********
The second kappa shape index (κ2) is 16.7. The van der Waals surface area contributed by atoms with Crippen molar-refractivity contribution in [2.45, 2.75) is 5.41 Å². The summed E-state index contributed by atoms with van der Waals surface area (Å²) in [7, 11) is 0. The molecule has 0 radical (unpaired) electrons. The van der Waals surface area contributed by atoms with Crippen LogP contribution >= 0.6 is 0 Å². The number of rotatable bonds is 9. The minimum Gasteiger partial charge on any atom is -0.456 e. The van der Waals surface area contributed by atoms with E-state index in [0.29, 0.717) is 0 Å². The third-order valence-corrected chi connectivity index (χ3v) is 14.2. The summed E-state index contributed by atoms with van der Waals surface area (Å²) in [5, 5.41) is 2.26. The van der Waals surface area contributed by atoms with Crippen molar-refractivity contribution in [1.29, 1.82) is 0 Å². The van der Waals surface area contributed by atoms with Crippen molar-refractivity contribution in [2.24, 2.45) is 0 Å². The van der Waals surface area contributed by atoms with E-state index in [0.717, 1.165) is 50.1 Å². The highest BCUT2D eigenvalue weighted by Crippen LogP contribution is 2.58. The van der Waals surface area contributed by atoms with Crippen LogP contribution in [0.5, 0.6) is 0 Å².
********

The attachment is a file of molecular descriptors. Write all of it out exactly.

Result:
The second kappa shape index (κ2) is 16.7. The van der Waals surface area contributed by atoms with Crippen molar-refractivity contribution in [2.45, 2.75) is 5.41 Å². The summed E-state index contributed by atoms with van der Waals surface area (Å²) in [7, 11) is 0. The molecule has 0 radical (unpaired) electrons. The van der Waals surface area contributed by atoms with Crippen LogP contribution >= 0.6 is 0 Å². The number of rotatable bonds is 9. The minimum Gasteiger partial charge on any atom is -0.456 e. The van der Waals surface area contributed by atoms with E-state index in [0.29, 0.717) is 0 Å². The third-order valence-corrected chi connectivity index (χ3v) is 14.2. The summed E-state index contributed by atoms with van der Waals surface area (Å²) in [5, 5.41) is 2.26. The van der Waals surface area contributed by atoms with Crippen molar-refractivity contribution in [1.29, 1.82) is 0 Å². The van der Waals surface area contributed by atoms with Crippen molar-refractivity contribution in [2.24, 2.45) is 0 Å². The van der Waals surface area contributed by atoms with E-state index in [0.717, 1.165) is 50.1 Å². The highest BCUT2D eigenvalue weighted by Crippen LogP contribution is 2.58. The van der Waals surface area contributed by atoms with Crippen LogP contribution in [0.5, 0.6) is 0 Å².